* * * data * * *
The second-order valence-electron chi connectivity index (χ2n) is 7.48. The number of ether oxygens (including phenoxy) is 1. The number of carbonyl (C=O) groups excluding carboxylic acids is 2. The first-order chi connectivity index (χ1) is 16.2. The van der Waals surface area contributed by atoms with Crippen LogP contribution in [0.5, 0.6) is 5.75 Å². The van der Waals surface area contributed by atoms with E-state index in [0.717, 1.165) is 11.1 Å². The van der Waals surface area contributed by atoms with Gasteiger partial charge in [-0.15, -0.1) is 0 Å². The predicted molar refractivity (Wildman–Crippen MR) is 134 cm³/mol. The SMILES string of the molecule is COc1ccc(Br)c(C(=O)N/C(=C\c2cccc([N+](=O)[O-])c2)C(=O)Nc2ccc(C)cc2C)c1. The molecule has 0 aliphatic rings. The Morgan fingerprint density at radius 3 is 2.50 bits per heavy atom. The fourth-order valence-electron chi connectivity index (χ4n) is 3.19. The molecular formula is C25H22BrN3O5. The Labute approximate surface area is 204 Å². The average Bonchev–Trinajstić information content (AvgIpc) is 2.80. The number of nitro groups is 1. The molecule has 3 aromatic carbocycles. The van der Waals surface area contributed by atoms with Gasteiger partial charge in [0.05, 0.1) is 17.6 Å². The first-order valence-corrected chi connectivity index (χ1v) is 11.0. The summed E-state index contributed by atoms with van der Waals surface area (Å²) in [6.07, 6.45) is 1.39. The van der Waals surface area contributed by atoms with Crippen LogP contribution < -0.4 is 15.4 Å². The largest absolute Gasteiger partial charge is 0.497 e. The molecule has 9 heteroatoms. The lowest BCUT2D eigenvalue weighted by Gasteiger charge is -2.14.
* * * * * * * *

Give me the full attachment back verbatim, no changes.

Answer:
The second-order valence-electron chi connectivity index (χ2n) is 7.48. The number of ether oxygens (including phenoxy) is 1. The number of carbonyl (C=O) groups excluding carboxylic acids is 2. The first-order chi connectivity index (χ1) is 16.2. The van der Waals surface area contributed by atoms with Crippen LogP contribution in [0.5, 0.6) is 5.75 Å². The van der Waals surface area contributed by atoms with E-state index in [0.717, 1.165) is 11.1 Å². The van der Waals surface area contributed by atoms with Gasteiger partial charge in [-0.15, -0.1) is 0 Å². The predicted molar refractivity (Wildman–Crippen MR) is 134 cm³/mol. The SMILES string of the molecule is COc1ccc(Br)c(C(=O)N/C(=C\c2cccc([N+](=O)[O-])c2)C(=O)Nc2ccc(C)cc2C)c1. The molecule has 0 aliphatic rings. The Morgan fingerprint density at radius 3 is 2.50 bits per heavy atom. The fourth-order valence-electron chi connectivity index (χ4n) is 3.19. The molecular formula is C25H22BrN3O5. The Labute approximate surface area is 204 Å². The average Bonchev–Trinajstić information content (AvgIpc) is 2.80. The number of nitro groups is 1. The molecule has 3 aromatic carbocycles. The van der Waals surface area contributed by atoms with Gasteiger partial charge in [0.05, 0.1) is 17.6 Å². The first-order valence-corrected chi connectivity index (χ1v) is 11.0. The summed E-state index contributed by atoms with van der Waals surface area (Å²) in [6.07, 6.45) is 1.39. The van der Waals surface area contributed by atoms with Crippen LogP contribution < -0.4 is 15.4 Å². The largest absolute Gasteiger partial charge is 0.497 e. The molecule has 9 heteroatoms. The lowest BCUT2D eigenvalue weighted by Gasteiger charge is -2.14.